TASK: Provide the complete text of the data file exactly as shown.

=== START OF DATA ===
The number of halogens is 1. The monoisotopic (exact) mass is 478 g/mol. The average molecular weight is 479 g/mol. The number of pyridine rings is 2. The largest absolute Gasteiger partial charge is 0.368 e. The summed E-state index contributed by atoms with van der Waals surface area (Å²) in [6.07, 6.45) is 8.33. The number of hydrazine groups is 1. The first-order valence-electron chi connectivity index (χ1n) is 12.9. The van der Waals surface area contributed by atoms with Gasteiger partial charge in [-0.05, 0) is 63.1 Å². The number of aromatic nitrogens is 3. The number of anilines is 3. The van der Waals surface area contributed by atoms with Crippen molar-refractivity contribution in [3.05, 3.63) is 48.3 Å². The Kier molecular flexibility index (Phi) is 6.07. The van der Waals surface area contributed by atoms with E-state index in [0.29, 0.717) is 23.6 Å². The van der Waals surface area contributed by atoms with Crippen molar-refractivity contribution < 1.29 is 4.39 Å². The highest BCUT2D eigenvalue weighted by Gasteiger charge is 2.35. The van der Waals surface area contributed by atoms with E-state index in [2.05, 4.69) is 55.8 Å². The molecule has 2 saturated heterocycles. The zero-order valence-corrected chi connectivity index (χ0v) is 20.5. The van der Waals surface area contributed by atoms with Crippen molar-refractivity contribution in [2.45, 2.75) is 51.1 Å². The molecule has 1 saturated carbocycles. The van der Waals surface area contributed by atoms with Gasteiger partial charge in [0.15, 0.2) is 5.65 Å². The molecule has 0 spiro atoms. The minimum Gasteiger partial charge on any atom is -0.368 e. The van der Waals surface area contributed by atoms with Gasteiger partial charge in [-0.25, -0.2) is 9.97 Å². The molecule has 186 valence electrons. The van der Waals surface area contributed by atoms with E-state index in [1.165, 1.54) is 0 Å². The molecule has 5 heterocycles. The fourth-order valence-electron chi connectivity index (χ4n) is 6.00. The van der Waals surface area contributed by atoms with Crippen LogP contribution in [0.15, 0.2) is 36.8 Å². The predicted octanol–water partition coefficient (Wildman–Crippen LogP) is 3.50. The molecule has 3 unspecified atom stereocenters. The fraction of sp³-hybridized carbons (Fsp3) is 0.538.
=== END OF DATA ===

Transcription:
The number of halogens is 1. The monoisotopic (exact) mass is 478 g/mol. The average molecular weight is 479 g/mol. The number of pyridine rings is 2. The largest absolute Gasteiger partial charge is 0.368 e. The summed E-state index contributed by atoms with van der Waals surface area (Å²) in [6.07, 6.45) is 8.33. The number of hydrazine groups is 1. The first-order valence-electron chi connectivity index (χ1n) is 12.9. The van der Waals surface area contributed by atoms with Gasteiger partial charge in [-0.05, 0) is 63.1 Å². The number of aromatic nitrogens is 3. The number of anilines is 3. The van der Waals surface area contributed by atoms with Crippen molar-refractivity contribution in [3.05, 3.63) is 48.3 Å². The Kier molecular flexibility index (Phi) is 6.07. The van der Waals surface area contributed by atoms with E-state index in [0.29, 0.717) is 23.6 Å². The van der Waals surface area contributed by atoms with Crippen molar-refractivity contribution < 1.29 is 4.39 Å². The highest BCUT2D eigenvalue weighted by Gasteiger charge is 2.35. The van der Waals surface area contributed by atoms with E-state index in [2.05, 4.69) is 55.8 Å². The molecule has 2 saturated heterocycles. The zero-order valence-corrected chi connectivity index (χ0v) is 20.5. The van der Waals surface area contributed by atoms with Crippen molar-refractivity contribution in [2.45, 2.75) is 51.1 Å². The molecule has 1 saturated carbocycles. The van der Waals surface area contributed by atoms with Gasteiger partial charge in [0.15, 0.2) is 5.65 Å². The molecule has 0 spiro atoms. The minimum Gasteiger partial charge on any atom is -0.368 e. The van der Waals surface area contributed by atoms with Gasteiger partial charge in [-0.25, -0.2) is 9.97 Å². The molecule has 186 valence electrons. The van der Waals surface area contributed by atoms with E-state index in [1.165, 1.54) is 0 Å². The molecule has 5 heterocycles. The fourth-order valence-electron chi connectivity index (χ4n) is 6.00. The van der Waals surface area contributed by atoms with Crippen LogP contribution in [0.15, 0.2) is 36.8 Å². The predicted octanol–water partition coefficient (Wildman–Crippen LogP) is 3.50. The molecule has 3 unspecified atom stereocenters. The fraction of sp³-hybridized carbons (Fsp3) is 0.538.